Ukip: A timeline of the party's turbulent history

Formed in 1993, Ukip achieved its Holy Grail with the Brexit vote - but its new leader faces a Herculean task to revive it now

Nigel Farage is still the face of Ukip - but the party has performed disastrously since he quit
Nigel Farage is still the face of Ukip - but the party has performed disastrously since he quit

* Birth and early years:

Ukip was formed in 1993, by a Eurosceptic academic named Alan Sked, with the aim of securing the UK’s withdrawal from the European Union, drawing members from the Anti-Federalist League – a party set up in 1991 to fight the Maastricht Treaty.

It stood candidates at the 1997 election, but was overshadowed by James Goldsmith’s Referendum Party, which beat it in all but two seats contested by both parties.

Mr Sked resigned from the leadership soon afterwards, in protest at Ukip attracting members who “are racist and have been infected by the far-right” and warning it was ‘doomed”.

* First breakthrough:

Mr Goldsmith died soon after the 1997 election, creating political space for Ukip after his Referendum Party was dissolved. At the 1999 elections to the European Parliament, it won three seats – including a victory for Nigel Farage.

However, the party failed to score similar success at Westminster – fought under first-past-the-post, rather than the proportional representation in Brussels – at the elections in either 2001 (winning just 1.5 per cent of the vote) or 2005 (2.3 per cent).

* Takeover by Nigel Farage

In late 2004, it appeared the coming man was Robert Kilroy-Silk, a former Labour MP and famous as a chat-show host, who had been elected to the European Parliament.

However, after bitter clashes with the leadership, Mr Kilroy-Silk first resigned the Ukip whip at Brussels and then completely from Ukip in January 2005, branding it a “joke”, before briefly forming his own ill-fated party Veritas.

In April 2006, Mr Farage demanded an apology when David Cameron turned on Ukip, describing its members as “fruitcakes, loonies and closet racists”. In September, he was elected leader with 45 per cent of the vote - 20 per cent ahead of his nearest rival.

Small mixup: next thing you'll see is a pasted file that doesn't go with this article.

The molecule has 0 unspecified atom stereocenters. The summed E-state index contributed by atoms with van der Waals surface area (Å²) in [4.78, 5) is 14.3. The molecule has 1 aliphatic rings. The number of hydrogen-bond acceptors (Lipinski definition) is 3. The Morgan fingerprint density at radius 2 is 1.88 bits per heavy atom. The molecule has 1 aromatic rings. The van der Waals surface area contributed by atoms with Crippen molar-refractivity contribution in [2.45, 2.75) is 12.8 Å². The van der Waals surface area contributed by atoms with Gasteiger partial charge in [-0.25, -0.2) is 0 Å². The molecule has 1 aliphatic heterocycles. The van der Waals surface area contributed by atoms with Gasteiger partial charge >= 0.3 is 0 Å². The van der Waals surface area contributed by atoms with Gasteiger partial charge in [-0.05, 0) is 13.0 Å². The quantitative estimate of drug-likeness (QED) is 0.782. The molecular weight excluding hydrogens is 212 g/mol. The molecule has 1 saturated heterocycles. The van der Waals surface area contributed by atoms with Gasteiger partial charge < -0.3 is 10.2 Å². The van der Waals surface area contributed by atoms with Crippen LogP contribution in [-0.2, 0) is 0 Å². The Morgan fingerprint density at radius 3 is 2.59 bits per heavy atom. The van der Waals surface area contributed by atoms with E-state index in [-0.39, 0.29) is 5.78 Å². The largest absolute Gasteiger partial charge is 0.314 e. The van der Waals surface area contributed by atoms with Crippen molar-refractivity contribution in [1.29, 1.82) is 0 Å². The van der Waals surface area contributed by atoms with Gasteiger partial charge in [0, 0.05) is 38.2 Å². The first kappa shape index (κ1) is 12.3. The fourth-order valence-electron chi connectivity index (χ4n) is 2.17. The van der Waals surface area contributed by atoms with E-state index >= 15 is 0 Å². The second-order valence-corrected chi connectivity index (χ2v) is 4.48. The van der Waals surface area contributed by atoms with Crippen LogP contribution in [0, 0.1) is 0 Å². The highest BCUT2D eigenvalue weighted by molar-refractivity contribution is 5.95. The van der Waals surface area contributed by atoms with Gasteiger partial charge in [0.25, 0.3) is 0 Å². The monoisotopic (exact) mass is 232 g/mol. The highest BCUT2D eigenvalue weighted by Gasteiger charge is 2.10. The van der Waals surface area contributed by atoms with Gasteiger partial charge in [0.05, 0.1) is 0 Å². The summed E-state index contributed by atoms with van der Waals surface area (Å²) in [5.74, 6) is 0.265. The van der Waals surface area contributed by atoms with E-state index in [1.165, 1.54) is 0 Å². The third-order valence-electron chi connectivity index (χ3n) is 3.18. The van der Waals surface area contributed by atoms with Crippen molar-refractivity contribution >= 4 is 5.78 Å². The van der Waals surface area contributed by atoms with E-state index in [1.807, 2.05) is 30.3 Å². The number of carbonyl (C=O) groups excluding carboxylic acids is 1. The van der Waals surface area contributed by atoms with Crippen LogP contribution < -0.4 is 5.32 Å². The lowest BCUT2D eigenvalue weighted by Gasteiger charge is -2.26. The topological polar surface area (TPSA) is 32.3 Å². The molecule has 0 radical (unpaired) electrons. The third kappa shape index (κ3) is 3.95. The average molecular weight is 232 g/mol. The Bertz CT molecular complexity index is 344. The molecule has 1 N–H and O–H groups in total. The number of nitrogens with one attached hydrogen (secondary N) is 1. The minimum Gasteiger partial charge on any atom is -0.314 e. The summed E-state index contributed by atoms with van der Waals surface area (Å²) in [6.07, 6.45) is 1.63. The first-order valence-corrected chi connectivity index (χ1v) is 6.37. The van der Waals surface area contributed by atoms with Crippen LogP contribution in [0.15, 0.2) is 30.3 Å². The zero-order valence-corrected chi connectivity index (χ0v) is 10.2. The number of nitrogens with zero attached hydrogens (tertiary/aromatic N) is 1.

* Farage’s brush with death:

After exactly three years as leader, Mr Farage resigned to fight the Buckingham seat of Commons Speaker John Bercow at the 2010 election, subsequently coming third with 17 per cent of the vote.

During an election day stunt, his campaign plane flipped upside down and nosedived into a field. Police said he was “extremely lucky” to have walked away from the crash with only minor injuries and Mr Farage later said he thought he would die.

In August 2010, he triumphed in another leadership election, with more than 60 per cent of the vote. The outgoing leader, Lord Pearson welcomed his return, saying: “The Ukip crown returns to its rightful owner.”

* Ukip gains its first elected MPs:

At the 2014 European elections, Ukip scored a breathtaking success – becoming the first party in more than a century, other than Labour or the Conservatives, to win the most votes in a UK-wide poll, with 27.5 per cent. It now boasted 24 MEPs.

In the autumn, it finally gained representation at Westminster when first Douglas Carswell, and then Mark Reckless, defected from the Conservatives and won by-elections in Clacton and Rochester and Strood, respectively.

At the 2015 general election, Ukip won an extraordinary 13 per cent of the vote – beating the Liberal Democrats into fourth place – but was left with only one MP, Mr Carswell.

* The Holy Grail – the 2016 EU referendum

When the polls closed on 23 June 2016, Mr Farage predicted the Remain campaign would “edge it” – but, sensationally, was proved wrong a few hours later.

With Britain on the road out of the EU, Ukip had achieved its Holy Grail and had played a crucial role in doing so, its growing strength having pushed Mr Cameron into holding the referendum.

Ten days later, Mr Farage quit, saying: “I said I wanted my country back, now I want my life back”, insisting that – unlike his reversed resignation a year earlier – he was going for good. Ukip was left without its frontman, or the reason for its existence.

* Chaotic decline:

Incredibly, this was Ukip’s third leadership election in a year. Diane James was elected as Mr Farage’s successor but quit after 18 days, to be replaced by Paul Nuttall, in November, who vowed to win votes from Labour.

Steven Woolfe withdrew from the second contest after he was allegedly punched in the face by a fellow Ukip MEP in the European Parliament in Strasbourg, later describing the party as “ungovernable”.

In the 2017 local elections, UKIP lost all of the 145 seats it was defending – and, a month later, won a miserable 1.8 per cent of the vote and under 600,000 votes at the general election, triggering Mr Nuttall’s resignation

* The future:

Ukip stepped back from picking Anne Marie Waters, a notorious anti-Islam activist, as its new leader, saving the party from a threatened mass walk-out.

The founder of Sharia Watch lost out to little-known Henry Bolton, who won by 3,874 votes to Ms Waters 2,785 – promising to “move away” from hardline rhetoric about Islam.

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